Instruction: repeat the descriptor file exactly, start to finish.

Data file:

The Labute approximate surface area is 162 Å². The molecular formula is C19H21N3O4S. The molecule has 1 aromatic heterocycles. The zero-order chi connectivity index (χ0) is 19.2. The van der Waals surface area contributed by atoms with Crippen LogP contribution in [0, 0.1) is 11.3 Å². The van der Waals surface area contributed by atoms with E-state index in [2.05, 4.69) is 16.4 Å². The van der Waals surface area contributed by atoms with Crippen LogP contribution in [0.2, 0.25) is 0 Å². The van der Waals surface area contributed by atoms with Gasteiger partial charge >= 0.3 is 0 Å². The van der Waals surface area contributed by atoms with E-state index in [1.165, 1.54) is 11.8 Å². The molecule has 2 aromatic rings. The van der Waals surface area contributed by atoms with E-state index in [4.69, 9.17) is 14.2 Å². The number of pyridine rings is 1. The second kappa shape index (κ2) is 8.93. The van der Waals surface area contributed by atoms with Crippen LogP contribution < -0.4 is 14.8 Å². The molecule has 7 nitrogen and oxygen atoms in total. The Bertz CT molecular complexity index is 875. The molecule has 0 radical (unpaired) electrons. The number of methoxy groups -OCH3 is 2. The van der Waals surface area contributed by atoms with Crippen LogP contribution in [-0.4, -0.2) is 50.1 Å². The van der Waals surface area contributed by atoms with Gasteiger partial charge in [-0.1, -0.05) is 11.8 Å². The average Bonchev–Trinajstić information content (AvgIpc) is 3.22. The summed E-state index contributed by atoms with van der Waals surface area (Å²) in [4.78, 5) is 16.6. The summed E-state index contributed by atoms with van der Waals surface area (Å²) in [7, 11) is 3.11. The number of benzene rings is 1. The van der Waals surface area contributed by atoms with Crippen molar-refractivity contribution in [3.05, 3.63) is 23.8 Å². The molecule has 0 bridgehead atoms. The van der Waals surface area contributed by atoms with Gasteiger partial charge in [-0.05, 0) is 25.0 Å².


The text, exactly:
The Labute approximate surface area is 162 Å². The molecular formula is C19H21N3O4S. The molecule has 1 aromatic heterocycles. The zero-order chi connectivity index (χ0) is 19.2. The van der Waals surface area contributed by atoms with Crippen LogP contribution in [0, 0.1) is 11.3 Å². The van der Waals surface area contributed by atoms with E-state index in [2.05, 4.69) is 16.4 Å². The van der Waals surface area contributed by atoms with Crippen LogP contribution in [0.2, 0.25) is 0 Å². The van der Waals surface area contributed by atoms with Gasteiger partial charge >= 0.3 is 0 Å². The van der Waals surface area contributed by atoms with E-state index in [1.165, 1.54) is 11.8 Å². The molecule has 2 aromatic rings. The van der Waals surface area contributed by atoms with E-state index in [4.69, 9.17) is 14.2 Å². The number of pyridine rings is 1. The second kappa shape index (κ2) is 8.93. The van der Waals surface area contributed by atoms with Crippen LogP contribution < -0.4 is 14.8 Å². The molecule has 7 nitrogen and oxygen atoms in total. The Bertz CT molecular complexity index is 875. The molecule has 0 radical (unpaired) electrons. The number of methoxy groups -OCH3 is 2. The van der Waals surface area contributed by atoms with Crippen LogP contribution in [-0.4, -0.2) is 50.1 Å². The van der Waals surface area contributed by atoms with Gasteiger partial charge in [-0.1, -0.05) is 11.8 Å². The average Bonchev–Trinajstić information content (AvgIpc) is 3.22. The summed E-state index contributed by atoms with van der Waals surface area (Å²) in [4.78, 5) is 16.6. The summed E-state index contributed by atoms with van der Waals surface area (Å²) in [7, 11) is 3.11. The number of benzene rings is 1. The van der Waals surface area contributed by atoms with Crippen molar-refractivity contribution in [3.05, 3.63) is 23.8 Å². The molecule has 0 bridgehead atoms. The van der Waals surface area contributed by atoms with Gasteiger partial charge in [-0.05, 0) is 25.0 Å².